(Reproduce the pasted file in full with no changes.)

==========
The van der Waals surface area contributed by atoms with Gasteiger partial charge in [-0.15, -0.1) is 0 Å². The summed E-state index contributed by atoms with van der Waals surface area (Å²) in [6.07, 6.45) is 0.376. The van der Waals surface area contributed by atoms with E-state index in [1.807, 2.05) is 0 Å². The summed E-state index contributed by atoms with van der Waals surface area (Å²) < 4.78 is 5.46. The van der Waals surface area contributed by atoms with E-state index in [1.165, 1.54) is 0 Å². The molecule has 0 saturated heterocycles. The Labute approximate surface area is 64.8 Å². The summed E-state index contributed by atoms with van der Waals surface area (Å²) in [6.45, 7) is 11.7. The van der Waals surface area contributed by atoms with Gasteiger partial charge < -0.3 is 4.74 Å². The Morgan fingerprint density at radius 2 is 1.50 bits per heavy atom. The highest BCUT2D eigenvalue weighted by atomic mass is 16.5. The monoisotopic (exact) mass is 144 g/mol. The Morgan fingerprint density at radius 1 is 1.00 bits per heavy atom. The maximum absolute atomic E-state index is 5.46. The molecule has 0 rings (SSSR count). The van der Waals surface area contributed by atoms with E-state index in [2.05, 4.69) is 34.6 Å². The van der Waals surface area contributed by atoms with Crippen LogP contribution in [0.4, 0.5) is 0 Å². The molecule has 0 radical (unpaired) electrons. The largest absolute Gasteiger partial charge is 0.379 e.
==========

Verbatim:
The van der Waals surface area contributed by atoms with Gasteiger partial charge in [-0.15, -0.1) is 0 Å². The summed E-state index contributed by atoms with van der Waals surface area (Å²) in [6.07, 6.45) is 0.376. The van der Waals surface area contributed by atoms with E-state index in [1.807, 2.05) is 0 Å². The summed E-state index contributed by atoms with van der Waals surface area (Å²) < 4.78 is 5.46. The van der Waals surface area contributed by atoms with E-state index in [1.165, 1.54) is 0 Å². The molecule has 0 saturated heterocycles. The Labute approximate surface area is 64.8 Å². The summed E-state index contributed by atoms with van der Waals surface area (Å²) in [6.45, 7) is 11.7. The van der Waals surface area contributed by atoms with Gasteiger partial charge < -0.3 is 4.74 Å². The Morgan fingerprint density at radius 2 is 1.50 bits per heavy atom. The highest BCUT2D eigenvalue weighted by atomic mass is 16.5. The monoisotopic (exact) mass is 144 g/mol. The Morgan fingerprint density at radius 1 is 1.00 bits per heavy atom. The maximum absolute atomic E-state index is 5.46. The molecule has 0 rings (SSSR count). The van der Waals surface area contributed by atoms with E-state index in [2.05, 4.69) is 34.6 Å². The van der Waals surface area contributed by atoms with Crippen LogP contribution in [0.4, 0.5) is 0 Å². The molecule has 0 radical (unpaired) electrons. The largest absolute Gasteiger partial charge is 0.379 e.